One other thing I do want to point out in listening to this background call with senior administration officials, this is not lifting the embargo. This is not ending the travel ban. Americans will not be able to go to Orbitz or Travelocity and buy plane tickets to Cuba. They're going to have to go through these third party travel agencies to buy tickets, to plan travel to Cuba. You can't go to the store -- you won't be able to go to the store and buy Cuban cigars. People will be able to travel to Cuba and bring back Cuban cigars, legally up to $100 worth, but they won't be able to go to a cigar shop in the United States and buy Cuban cigars off the shelves. That still is banned under the U.S. embargo on Cuba.
But no question about it, a major, major step forward in the relations between the U.S. and Cuba. It is the beginning of normalization with this communist island -- Wolf.
BLITZER: It certainly is. All right, thanks very much, Jim Acosta.
Let's go to Havana right now. Our correspondent there is Patrick Oppmann, once again, the only U.S. television network correspondent on the scene in Cuba for us. And you've been there for a while, Patrick. Give us your perspective. This is a huge historic moment in the U.S.- Cuban relationship.
PATRICK OPPMAN, CNN CORRESPONDENT: Wolf, I've been coming to Cuba for nearly 20 years and there's never been a day like this that I've experienced here. Cubans only just found out in the last hour when Raul Castro when on Cuban state T.V. and he made this announcement that this was even happening. That there had been a prisoner exchange, that there had been this major, major step towards normalization.
And while we were doing live shots here, our cameraman, Rabiaz (ph), was out going into people's homes and watching them as we were seeing this announcement. Took them completely by surprise. He told me people had tears in their eyes, that literally broke down. You have to think, Wolf, that most people in Cuba were born after the Cuban revolution took power. They've never known a day in their lives without the Cuban embargo. And they just -- many of them gave up hope years ago that something like this could ever happen.
As that announcement took place, of course you heard Raul Castro thank Pope Francis for his very, very active role in making this agreement happen. We heard church bells all throughout Havana and, presumably, all throughout Cuba ringing, marking a historic day on the island -- Wolf. BLITZER: Patrick Oppmann, I want you to stand by. We're going to come back to you. Critics certainly are already hammering President Obama and his administration over the move toward normalizing relations with Cuba. One of those critics is Republican Senator Marco Rubio of Florida. He's calling it outrageous, counterproductive.
Senator Rubio is joining us now live from Capitol Hill. Senator Rubio, thanks very much for joining us. What do you say to the president who says if the United States could have normal diplomatic commercial ties with a communist regime in China, with a communist regime in Vietnam, with other repressive regimes around the world, why not with a neighbor only 90 miles away from the United States?
SEN. MARCO RUBIO (R), FLORIDA: Well, I would make two points. That actually makes my point. We do have normal relations with Vietnam and with China and it's done nothing to bring freedom and democracy in either of those two places. The regime in China is as repressive as it's ever been. And it can -- and that's -- if it hasn't worked on a country like China, how -- which is bigger and more difficult to control, just imagine what the Cuban regime will be able to do with these unilateral changes. They're going to take all the benefits of these concessions and none of them are going to reach the Cuban people.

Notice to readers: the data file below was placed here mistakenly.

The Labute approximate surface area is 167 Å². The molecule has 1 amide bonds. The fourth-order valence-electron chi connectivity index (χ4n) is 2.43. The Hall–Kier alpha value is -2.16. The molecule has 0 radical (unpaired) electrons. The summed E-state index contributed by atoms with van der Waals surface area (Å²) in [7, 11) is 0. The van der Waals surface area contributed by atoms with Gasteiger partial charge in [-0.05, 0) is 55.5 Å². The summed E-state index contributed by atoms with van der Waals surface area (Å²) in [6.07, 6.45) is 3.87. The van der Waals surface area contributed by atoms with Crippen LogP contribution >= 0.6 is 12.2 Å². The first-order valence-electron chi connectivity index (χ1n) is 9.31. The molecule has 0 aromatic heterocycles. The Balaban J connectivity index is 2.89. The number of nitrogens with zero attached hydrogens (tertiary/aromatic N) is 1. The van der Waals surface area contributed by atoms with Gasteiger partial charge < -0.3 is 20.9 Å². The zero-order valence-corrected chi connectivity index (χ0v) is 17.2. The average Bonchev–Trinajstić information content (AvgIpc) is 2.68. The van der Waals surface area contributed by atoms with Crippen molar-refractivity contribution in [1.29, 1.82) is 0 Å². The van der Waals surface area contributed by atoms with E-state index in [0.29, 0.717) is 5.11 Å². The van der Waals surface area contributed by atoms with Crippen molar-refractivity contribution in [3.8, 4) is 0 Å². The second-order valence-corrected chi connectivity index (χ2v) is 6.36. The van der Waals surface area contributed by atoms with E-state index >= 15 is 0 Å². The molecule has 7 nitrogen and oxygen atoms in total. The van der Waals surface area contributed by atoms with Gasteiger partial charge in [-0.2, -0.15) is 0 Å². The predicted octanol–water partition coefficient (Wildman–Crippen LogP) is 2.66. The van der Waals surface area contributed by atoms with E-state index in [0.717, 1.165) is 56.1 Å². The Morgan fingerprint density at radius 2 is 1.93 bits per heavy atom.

And it's heartbreaking to hear that report from Havana of Cubans crying and weeping because they think something good is coming. The Cuban government, unfortunately, is going to manipulate all these changes to tighten their grip on power. I know the true nature of this regime. And I think this president is being woefully ignorant of the truth or just naive.
BLITZER: Because the argument that they're making is if a whole lot of Americans start visiting Cuba now, speaking with average Cubans on a day-to-day basis, going to the hotels, going to their shops, driving around in taxis, inevitably, it's going to ease a lot of the oppressive nature of that regime.
RUBIO: Well, how -- there's no precedent for that in human history. Tourists are interested in going to the beach, not in furthering democracy. You're not going to see any of that happening there. Tourists travel all over the world and it didn't -- it doesn't change the nature of the governments that control those countries. What it will do is provide an extraordinary amount of new revenue for the Cuban government, so they can make themselves a permanent fixture forever.
You know what's outrageous is all these concessions the president made, the banking, now people are going to be able to use ATM cards there, the opening up of telecommunications, companies going in, diplomatic relations being re-established. And in exchange for all that, the Cuban government didn't agree to freedom of the press, freedom of the organizing alternative political parties, they didn't agree to elections or any sort of Democratic opening. The only thing they agreed to do is free 53 political prisoners who could be right back in jail next week if they, once again, take up the cause of freedom and democracy. BLITZER: What about the release of this U.S. spy, a Cuban national